• (Figure 3)


Results experiment 3 incongruent av stimuli

Results: Experiment 3/Incongruent AV Stimuli

  • Incongruent AV stimuli in Exp. 1 & 2:

    • no temporal facilitation

    • Amplitude reduction present and equivalent to reduction seen for Congruent AV stimuli

  • Experiment 3:

    • Both temporal facilitation and amplitude reduction occurred


Visual speech effects on auditory speech

Visual speech effects on auditory speech

  • Perceptual ambiguity/salience of visual speech affects processing time of auditory speech

  • Incorporating visual speech with auditory speech reduces the amplitude of N1/P2 “independent of AV congruency, participant’s expectancy, and attended modality” (p. 1184)


Ecologically valid stimuli

Ecologically valid stimuli

  • Suggest that AV speech processing is different from general multisensory integration due to the ecological validity of speech


Possible explanation for amplitude reduction

Possible explanation for amplitude reduction

  • Visemes provide information regarding place of articulation

  • If this information is salient and/or redundant with auditory place of articulation cues (e.g., 2nd and 3rd formants), the auditory cortex does not need to analyze these frequency regions, resulting in fewer firing neurons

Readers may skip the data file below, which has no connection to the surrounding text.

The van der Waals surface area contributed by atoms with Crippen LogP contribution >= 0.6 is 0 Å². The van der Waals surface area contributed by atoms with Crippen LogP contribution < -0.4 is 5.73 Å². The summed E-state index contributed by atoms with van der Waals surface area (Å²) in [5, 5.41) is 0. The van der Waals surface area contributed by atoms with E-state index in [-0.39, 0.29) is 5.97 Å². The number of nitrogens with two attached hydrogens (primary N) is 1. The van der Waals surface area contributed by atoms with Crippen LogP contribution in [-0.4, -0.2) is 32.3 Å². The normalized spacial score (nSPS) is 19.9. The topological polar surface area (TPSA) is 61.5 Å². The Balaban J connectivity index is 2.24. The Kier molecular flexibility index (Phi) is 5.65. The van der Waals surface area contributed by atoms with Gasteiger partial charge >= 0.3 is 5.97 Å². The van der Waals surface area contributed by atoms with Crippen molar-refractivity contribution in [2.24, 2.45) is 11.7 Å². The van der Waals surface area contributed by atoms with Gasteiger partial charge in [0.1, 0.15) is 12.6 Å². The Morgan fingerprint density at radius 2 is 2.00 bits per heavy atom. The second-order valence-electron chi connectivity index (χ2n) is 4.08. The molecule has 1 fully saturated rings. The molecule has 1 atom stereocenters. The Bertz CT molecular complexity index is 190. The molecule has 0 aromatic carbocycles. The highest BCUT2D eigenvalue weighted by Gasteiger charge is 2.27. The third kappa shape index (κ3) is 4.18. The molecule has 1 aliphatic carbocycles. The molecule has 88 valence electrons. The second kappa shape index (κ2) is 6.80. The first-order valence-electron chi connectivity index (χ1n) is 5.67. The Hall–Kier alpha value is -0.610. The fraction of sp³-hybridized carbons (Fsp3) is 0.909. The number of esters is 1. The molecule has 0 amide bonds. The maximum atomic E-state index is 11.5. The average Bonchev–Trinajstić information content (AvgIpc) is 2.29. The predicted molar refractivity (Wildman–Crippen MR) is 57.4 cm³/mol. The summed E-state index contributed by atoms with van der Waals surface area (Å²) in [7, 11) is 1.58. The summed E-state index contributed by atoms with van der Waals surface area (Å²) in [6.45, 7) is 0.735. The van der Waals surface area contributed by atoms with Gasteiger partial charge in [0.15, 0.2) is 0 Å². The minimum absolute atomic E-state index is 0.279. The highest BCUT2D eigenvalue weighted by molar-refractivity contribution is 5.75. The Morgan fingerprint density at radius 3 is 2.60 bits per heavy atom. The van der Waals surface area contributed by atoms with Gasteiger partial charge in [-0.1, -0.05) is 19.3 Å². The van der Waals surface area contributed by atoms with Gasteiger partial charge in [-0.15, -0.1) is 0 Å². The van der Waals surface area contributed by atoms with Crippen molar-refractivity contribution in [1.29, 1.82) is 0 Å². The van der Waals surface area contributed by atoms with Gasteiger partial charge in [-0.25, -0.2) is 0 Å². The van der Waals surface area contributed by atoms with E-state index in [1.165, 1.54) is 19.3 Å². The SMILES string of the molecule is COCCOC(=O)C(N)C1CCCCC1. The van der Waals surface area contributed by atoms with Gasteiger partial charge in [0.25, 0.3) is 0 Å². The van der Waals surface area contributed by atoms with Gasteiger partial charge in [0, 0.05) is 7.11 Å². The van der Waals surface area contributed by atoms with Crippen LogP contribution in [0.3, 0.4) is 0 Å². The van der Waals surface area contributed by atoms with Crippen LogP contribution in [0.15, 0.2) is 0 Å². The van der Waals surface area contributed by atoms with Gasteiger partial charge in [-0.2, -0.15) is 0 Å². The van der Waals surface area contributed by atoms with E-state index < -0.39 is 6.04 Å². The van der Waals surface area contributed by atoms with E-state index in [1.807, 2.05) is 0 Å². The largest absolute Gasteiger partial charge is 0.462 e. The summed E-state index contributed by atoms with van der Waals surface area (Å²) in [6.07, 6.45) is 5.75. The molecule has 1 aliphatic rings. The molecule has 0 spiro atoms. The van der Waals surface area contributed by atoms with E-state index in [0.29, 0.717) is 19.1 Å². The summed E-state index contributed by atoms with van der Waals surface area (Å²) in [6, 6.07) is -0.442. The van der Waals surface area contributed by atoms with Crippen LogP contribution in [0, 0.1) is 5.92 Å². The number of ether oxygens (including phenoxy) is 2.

Analysis by synthesis model of av speech perception

Analysis-by-Synthesis Model of AV Speech Perception

  • Visual speech activates internal representation/prediction

  • This representation/prediction is updated as more visual information is received over time

  • Representation/prediction is compared to the incoming auditory signal

  • Residual errors to this matching process are reflected by temporal facilitation and amplitude reduction effects

  • Attended modality can influence temporal facilitation


Suggest 2 time scales for av integration

Suggest 2 time scales for AV integration

  • 1: feature stage

    • 25 ms

    • Latency facilitation

    • (sub-)segmental analysis

  • 2: perceptual unit stage

    • 200 ms

    • Amplitude reduction

    • Syllable level analysis

    • Independent of feature content and attended modality


Summary

Summary

  • AV speech interaction occurs by the time N1 is elicited (50-100 ms)

  • Processing time of auditory speech varies by the saliency/ambiguity of visual speech

  • Amplitude of AV ERP reduced when compared to amplitude of A-alone ERP


Questions

Questions

  • Dynamic visual stimulus and ocular artifact

  • If effects of AV integration are influenced by attended modality, would modality dominance also influence these effects?

  • Are incongruent AV/McGurk stimuli ecologically valid?